Day 14, The disappearing you…

Audrey Galatiani sectorThere are many reasons behind the choices we make day to day. Evolving into adulthood means we are more likely to start making decisions based on the responsibilities we encounter or the relationships we get into. The longer we stay in these spaces, the more we move the needle of our identity towards a new identity. If we aren’t careful, that new identity might be missing some essential parts of ourselves.

There was an interesting episode on infidelity on NPR’s Fresh Air a couple days ago. It was an interview with a couple’s therapist, Esther Perel, who claims to be an expert on cheating. There were lots of scenarios around how cheating has evolved and the notion that repercussions in the relationship once a person has cheated are “up for negotiation.” She talks about how the cheaters resoundingly responded that their affairs were more about an awakening of something inside them that they thought they had lost. I became curious about this notion, especially after yesterday’s blog post about Daring to Dream.

The idea that we can give pieces of ourselves away to work, responsibilities, our partner, our children, family, friends, etc. is kind of obvious. For example, we have to forego some folly to set a good example for a child, or keep the ripped jeans for the weekend and the nice pants for work, etc. But what about when we start doing things like, staying late at the office, allowing managers (spouses, partners, children) to hold us up as we head out the door,  or saying you can do things you really don’t have time to do? Are we conscious of what we are trading away when we do it? Do we fully understand the implication of our actions, down the road? I don’t think we do.

For instance, even though I’ve come a long way in my life journey, and despite that I am aware that I don’t always make choices that put myself first, it’s still easy for me to find myself in a place that upon reflection I have to ask myself “how did I get here, again?”

Maybe it starts with “I won’t say anything because I don’t want to break the peace” or “I’ll ignore that because it’s not worth having a discussion about” or “I’ll just do it rather than admit I don’t have time for it” or, etc. It just starts. The next thing you know, it’s your MO. And, that one time is now most times and the net result turns into a pent up, frustrated, unhappy, with no voice, no recourse, etc. you. In fact, these are the very signals that you may have been giving pieces of yourself away for too long. Your happiness and inner qualities get muffled or diminished or disappear altogether.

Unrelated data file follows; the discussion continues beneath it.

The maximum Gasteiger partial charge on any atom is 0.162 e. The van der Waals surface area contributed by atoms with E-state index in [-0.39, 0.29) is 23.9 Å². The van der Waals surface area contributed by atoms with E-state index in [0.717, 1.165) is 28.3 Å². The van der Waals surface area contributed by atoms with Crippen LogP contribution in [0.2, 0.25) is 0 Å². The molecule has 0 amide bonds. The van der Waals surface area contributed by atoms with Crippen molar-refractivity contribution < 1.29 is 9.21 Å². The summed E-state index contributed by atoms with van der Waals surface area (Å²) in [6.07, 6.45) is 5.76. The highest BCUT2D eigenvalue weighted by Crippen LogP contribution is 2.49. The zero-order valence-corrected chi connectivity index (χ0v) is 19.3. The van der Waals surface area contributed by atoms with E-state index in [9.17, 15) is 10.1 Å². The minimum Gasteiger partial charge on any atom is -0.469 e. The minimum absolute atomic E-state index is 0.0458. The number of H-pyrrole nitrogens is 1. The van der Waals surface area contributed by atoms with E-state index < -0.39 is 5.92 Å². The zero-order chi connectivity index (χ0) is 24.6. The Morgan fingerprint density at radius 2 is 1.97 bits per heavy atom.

For myself, people used to tell me that to take care of others, I had to take care of myself first. I thought that was total BS. I was terrible at taking care of myself, but I knew how to take care of others. The problem with this was that I had no sense of my own needs, let alone desires and dreams. I was in survival mode for so long that even today, I can find myself in similar situations. One of my biggest challenges had been having an opinion about what to eat. If you asked me what I’d like to eat, my brain would go blank and I’d just stare at you and probably offer for you to simply pick something.

It’s important that I understand this about myself because it’s easy for me to let someone else decide for me. And, if I’m doing it with food, chances are I’m doing it in other areas of my life, too. By being conscious of when these situations happen, I’m more likely to know the parts of myself I’m giving up–like a food preference.

The things we give away of ourselves aren’t always that obvious. Sometimes it comes out of necessity, sometimes it happens absent-mindedly, sometimes we make a choice to do it. Look for the signs that you may be giving too much of yourself away and start to make yourself aware of these situations. If you find yourself in the mindset of “the grass is greener on the other side,” you most definitely have given up something critical about yourself and are desperate for that expression by looking externally to find it. This is the one time when Justin Bieber really gets it right: the grass is greener where you water it.

So, be the grass. Take care of yourselves. Find the expressions that make you, you and feed them so you don’t lose your identity by giving critical pieces of you away to everyone and everything else.

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About Audrey Sniezek

Audrey Sniezek is a rock climbing athlete and computer software/technology enthusiast.
This entry was posted in Musings, Writings. Bookmark the permalink.

1 Response to Day 14, The disappearing you…

  1. Elizabeth says:

    I saw a picture once of 4 cows and they were each fenced in their own area and each one was eating the grass on the other side of their fence…really am enjoying your Blogs….remember I need your BIO….

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